Fri, Aug 27, 2004 - Page 9 News List

Young Indians waiting for their political chance

By David Rohde  /  NY TIMES NEWS SERVICE , KNOWLEDGE CITY, INDIA

Asked what he wanted to be, he answered, "I don't have any desire."

Prodded, he said, "I wish I could be a big man and have my own shop."

He stood barefoot, holding a small straw broom, in Patna's main railway station. He said he thought a job in a private company would give him enough time off to visit his family. But he seemed confused about what working for a company, state-run or private, was actually like.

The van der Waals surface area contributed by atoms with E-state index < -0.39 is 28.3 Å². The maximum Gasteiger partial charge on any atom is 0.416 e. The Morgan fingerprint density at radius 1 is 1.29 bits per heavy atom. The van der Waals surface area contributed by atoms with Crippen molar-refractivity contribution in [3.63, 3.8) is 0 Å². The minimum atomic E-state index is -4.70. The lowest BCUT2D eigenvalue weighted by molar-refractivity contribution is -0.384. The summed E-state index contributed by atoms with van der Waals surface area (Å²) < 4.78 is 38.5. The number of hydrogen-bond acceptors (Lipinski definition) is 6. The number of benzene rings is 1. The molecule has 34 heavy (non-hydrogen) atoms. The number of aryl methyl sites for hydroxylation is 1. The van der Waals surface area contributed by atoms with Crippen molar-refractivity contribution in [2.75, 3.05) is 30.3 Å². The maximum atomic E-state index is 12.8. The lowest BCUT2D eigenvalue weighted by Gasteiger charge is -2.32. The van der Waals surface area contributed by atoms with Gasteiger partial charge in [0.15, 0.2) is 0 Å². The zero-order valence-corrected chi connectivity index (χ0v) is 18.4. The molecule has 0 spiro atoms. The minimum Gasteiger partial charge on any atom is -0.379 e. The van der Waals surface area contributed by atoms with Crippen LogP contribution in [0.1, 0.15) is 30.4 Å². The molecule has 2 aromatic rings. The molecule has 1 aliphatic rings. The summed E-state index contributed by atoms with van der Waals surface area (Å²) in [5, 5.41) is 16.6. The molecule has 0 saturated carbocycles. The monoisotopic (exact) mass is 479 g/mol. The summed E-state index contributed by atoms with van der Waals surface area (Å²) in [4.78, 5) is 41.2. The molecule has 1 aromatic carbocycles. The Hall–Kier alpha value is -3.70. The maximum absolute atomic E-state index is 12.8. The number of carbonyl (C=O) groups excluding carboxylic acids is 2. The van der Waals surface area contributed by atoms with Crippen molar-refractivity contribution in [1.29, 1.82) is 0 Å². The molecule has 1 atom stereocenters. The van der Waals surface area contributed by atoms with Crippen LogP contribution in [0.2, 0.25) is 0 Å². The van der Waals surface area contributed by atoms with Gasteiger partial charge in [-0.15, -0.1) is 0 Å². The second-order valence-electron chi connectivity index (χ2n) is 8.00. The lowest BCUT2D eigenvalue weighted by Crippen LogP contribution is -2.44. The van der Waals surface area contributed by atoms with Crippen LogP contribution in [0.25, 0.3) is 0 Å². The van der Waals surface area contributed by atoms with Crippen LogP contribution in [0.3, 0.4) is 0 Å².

"By taking a government job I won't be able to get leave," he said.

Politics, too, seemed to confuse him. The only political position he articulated involved something he had experienced personally: corruption. He said politicians' No. 1 priority should be to eradicate it.

"Even here, police are taking money all over the place," he said, gesturing at the crowded train platforms. "Once I saw it on a train, the police extorted 100 rupees per passenger."

Asked if India would be rich at the end of his lifetime, he replied, "I don't think so."

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